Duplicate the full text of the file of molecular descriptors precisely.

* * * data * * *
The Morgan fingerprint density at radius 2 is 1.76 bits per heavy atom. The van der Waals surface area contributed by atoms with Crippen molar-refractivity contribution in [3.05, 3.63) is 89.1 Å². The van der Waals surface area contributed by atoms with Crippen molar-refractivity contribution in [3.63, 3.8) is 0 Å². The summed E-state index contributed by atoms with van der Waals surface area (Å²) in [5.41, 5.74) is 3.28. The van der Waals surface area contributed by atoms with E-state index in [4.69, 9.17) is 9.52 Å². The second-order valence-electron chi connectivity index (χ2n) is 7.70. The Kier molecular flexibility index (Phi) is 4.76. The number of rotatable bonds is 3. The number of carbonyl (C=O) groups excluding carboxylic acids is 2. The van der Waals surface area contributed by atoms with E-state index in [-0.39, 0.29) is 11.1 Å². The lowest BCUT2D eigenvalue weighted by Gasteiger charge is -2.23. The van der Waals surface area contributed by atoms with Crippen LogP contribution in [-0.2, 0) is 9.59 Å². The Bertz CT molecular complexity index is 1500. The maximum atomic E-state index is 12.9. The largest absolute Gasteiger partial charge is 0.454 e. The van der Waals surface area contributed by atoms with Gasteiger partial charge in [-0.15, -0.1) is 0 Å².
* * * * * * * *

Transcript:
The Morgan fingerprint density at radius 2 is 1.76 bits per heavy atom. The van der Waals surface area contributed by atoms with Crippen molar-refractivity contribution in [3.05, 3.63) is 89.1 Å². The van der Waals surface area contributed by atoms with Crippen molar-refractivity contribution in [3.63, 3.8) is 0 Å². The summed E-state index contributed by atoms with van der Waals surface area (Å²) in [5.41, 5.74) is 3.28. The van der Waals surface area contributed by atoms with E-state index in [4.69, 9.17) is 9.52 Å². The second-order valence-electron chi connectivity index (χ2n) is 7.70. The Kier molecular flexibility index (Phi) is 4.76. The number of rotatable bonds is 3. The number of carbonyl (C=O) groups excluding carboxylic acids is 2. The van der Waals surface area contributed by atoms with E-state index in [-0.39, 0.29) is 11.1 Å². The lowest BCUT2D eigenvalue weighted by Gasteiger charge is -2.23. The van der Waals surface area contributed by atoms with Crippen LogP contribution in [-0.2, 0) is 9.59 Å². The Bertz CT molecular complexity index is 1500. The maximum atomic E-state index is 12.9. The largest absolute Gasteiger partial charge is 0.454 e. The van der Waals surface area contributed by atoms with Gasteiger partial charge in [-0.15, -0.1) is 0 Å².